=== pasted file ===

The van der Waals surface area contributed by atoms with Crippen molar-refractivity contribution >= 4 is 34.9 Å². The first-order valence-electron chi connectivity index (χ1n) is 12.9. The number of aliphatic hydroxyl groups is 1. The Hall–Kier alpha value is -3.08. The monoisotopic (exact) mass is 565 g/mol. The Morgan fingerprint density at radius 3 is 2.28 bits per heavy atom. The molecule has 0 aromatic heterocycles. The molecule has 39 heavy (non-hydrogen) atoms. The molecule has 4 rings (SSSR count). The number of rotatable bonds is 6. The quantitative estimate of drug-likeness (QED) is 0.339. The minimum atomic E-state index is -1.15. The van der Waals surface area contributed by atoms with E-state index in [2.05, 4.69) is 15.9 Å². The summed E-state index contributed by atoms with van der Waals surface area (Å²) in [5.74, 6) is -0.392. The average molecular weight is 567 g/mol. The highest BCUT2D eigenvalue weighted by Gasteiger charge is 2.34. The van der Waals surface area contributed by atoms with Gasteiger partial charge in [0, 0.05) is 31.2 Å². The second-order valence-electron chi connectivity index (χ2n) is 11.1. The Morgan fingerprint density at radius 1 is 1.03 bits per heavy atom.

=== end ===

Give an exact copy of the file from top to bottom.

The van der Waals surface area contributed by atoms with Crippen molar-refractivity contribution >= 4 is 34.9 Å². The first-order valence-electron chi connectivity index (χ1n) is 12.9. The number of aliphatic hydroxyl groups is 1. The Hall–Kier alpha value is -3.08. The monoisotopic (exact) mass is 565 g/mol. The Morgan fingerprint density at radius 3 is 2.28 bits per heavy atom. The molecule has 0 aromatic heterocycles. The molecule has 39 heavy (non-hydrogen) atoms. The molecule has 4 rings (SSSR count). The number of rotatable bonds is 6. The quantitative estimate of drug-likeness (QED) is 0.339. The minimum atomic E-state index is -1.15. The van der Waals surface area contributed by atoms with E-state index in [2.05, 4.69) is 15.9 Å². The summed E-state index contributed by atoms with van der Waals surface area (Å²) in [5.74, 6) is -0.392. The average molecular weight is 567 g/mol. The highest BCUT2D eigenvalue weighted by Gasteiger charge is 2.34. The van der Waals surface area contributed by atoms with Gasteiger partial charge in [0, 0.05) is 31.2 Å². The second-order valence-electron chi connectivity index (χ2n) is 11.1. The Morgan fingerprint density at radius 1 is 1.03 bits per heavy atom.